Return to EastEnders
The piece in this column in the March issue on the BBC’s EastEnders
provoked a mixed response from readers. Michelle Howard, of London, protested:
I wish to comment on Steve Coleman’s review of the TV series EastEnders in which he describes the characters as, amongst other things, “unlovable, mindless lowlives” and “working class trash”.
Using the “self-fulfilling prophecy” theory, he argues that viewers “internalize these ‘negative’ images as portrayed in EastEnders” and actually become “detestable specimens of the worst in humanity”.
I meet many, many people who are similar in personality and character to some of the “EastEnders” and, far from being the scum of the earth, are warm likeable and intelligent human beings. They may not be University-educated but that does not make them stupid. The essence of EastEnders is surely about human relationships and the kind of problems that can arise in everyday living.
Whilst I feel that the programme romanticizes working-class life in the sense that we see a community where isolation is impossible and mutual support in abundance, I feel that it has handled a number of topical issues in a very sensitive and educational way (Cathy’s rape, Mark’s HIV).
I have shown the review to four friends (all Marxists) and they also find it patronizing. Can we have an explanation?
Joe Kenyon of Barnsley, on the other hand, asked if he can reproduce it in the newsletter he prepares for the Claimants and Unemployed Workers Union:
The Between the Lines article by Steve Coleman was very, very apt and most interesting. It echoed my constant criticism of the East Enders. Indeed in our house we often refer to the EastEnders as “What a Rotten Lot”. We sing it along with the signature tune. I was wondering if Steve Coleman would let me use it, with a few more expletives added, in a future newsletter which I am preparing (Of course you can use it—anyone can— but don’t forget to say where it came from—Editors).
Please send in more letters like these: the TV column seeks to arouse heated debate. Needless to say. whether or not you are a socialist is not determined by your view of EastEnders: being a socialist means an active commitment to the establishment of a global society where resources are owned in common, controlled democratically and there is production solely for use. Whether you think that the Mitchell Brothers or Pat Butcher are “warm, likeable and intelligent human beings” is secondary.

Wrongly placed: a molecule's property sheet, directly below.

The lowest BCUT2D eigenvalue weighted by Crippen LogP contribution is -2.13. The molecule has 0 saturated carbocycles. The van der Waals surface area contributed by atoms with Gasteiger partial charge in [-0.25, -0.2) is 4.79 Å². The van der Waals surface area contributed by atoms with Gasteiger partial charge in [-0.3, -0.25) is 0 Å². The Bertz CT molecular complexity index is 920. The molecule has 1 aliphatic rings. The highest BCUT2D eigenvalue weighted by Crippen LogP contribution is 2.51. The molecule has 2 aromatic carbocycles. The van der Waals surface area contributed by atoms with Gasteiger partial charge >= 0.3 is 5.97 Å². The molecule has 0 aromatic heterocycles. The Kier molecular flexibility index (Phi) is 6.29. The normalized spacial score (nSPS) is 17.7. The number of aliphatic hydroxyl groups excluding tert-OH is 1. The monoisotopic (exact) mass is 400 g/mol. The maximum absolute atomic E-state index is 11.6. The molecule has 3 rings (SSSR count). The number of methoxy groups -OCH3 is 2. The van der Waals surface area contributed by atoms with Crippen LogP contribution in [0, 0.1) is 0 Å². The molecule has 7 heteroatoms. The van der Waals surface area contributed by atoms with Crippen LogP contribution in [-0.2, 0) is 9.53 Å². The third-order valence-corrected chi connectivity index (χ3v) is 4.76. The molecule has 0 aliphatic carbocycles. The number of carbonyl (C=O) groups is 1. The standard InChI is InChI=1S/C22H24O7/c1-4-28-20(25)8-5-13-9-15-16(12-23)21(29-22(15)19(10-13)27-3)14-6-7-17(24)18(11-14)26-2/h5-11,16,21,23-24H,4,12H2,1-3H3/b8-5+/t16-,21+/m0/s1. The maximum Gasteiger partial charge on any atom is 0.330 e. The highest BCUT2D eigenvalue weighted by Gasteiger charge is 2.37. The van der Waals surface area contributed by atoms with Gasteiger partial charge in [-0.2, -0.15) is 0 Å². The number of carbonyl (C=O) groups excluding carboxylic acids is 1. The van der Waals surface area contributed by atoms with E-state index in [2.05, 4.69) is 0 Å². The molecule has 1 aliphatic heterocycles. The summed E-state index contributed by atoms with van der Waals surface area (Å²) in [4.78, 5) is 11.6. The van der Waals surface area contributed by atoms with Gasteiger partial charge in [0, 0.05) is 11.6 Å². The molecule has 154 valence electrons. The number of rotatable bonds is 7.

It is secondary, but not irrelevant to how you see the world. Most novels published in the last century either ignored reference to the working class, lest the presence of the majority disturb the prettified imagery of the free and wealthy “characters” or it depicted workers as being somewhat slow-witted, untrustworthy and mob-like. In many respects the soap opera is the much more popular contemporary successor to the novel. We know that soaps have a huge influence upon viewers by offering a picture of reality to serve as an image of what living in this society is really like.
Some American soaps repeated the old novelists’ pattern of completely ignoring the working class. For example, Dallas relegated the wage slaves to voiceless Mexican servants, while the “real characters” (mainly oil millionaires, billionnaires and their lovers) dominated the action. In Britain there has been more of a tendency to try to depict the workers in soap operas. Now, there is no doubt much about workers in EastEnders which you would find amongst any group of workers in any area.
If Michelle Howard really knows people like that and really likes them, good for her. The present writer would rather sit in a cold bath with copy of the telephone directory than have to spend a social evening with a bunch of any three of the detestable characters of Albert Square.
The assumption of the people who produce EastEnders is that the working class are, as Joe Kenyon amusingly suggests, a pretty rotten lot. In the idealised world of Albert Square there is a mean mindedness to life; nobody ever does anyone much of a favour unless there’s something in it for them: every expression of affection can usually be expected to conceal dishonesty and corruption; in discussions, the politics of the fascistic gut feeling is rarely far beneath the surface.
That is a very patronising image of the working class. It is one which leaves this viewer feeling that there is no coincidence in the fact that workers who read, workers who play musical instruments for pleasure, workers who attend serious political meetings and workers who care and share with one another are so conspicuously missing from EastEnders. It is as if the programme producers are of the view that mere prolies would never do those sort of things.
So. the argument with EastEnders is about what reality is actually like—and what was argued in this column two months ago was (a) that workers are not as one-dimensionally brutish as EastEnders shows them to be, and (b) the depiction of our class in this way on their media is no coincidence, but a political choice, even if an unintended one.
Any more views?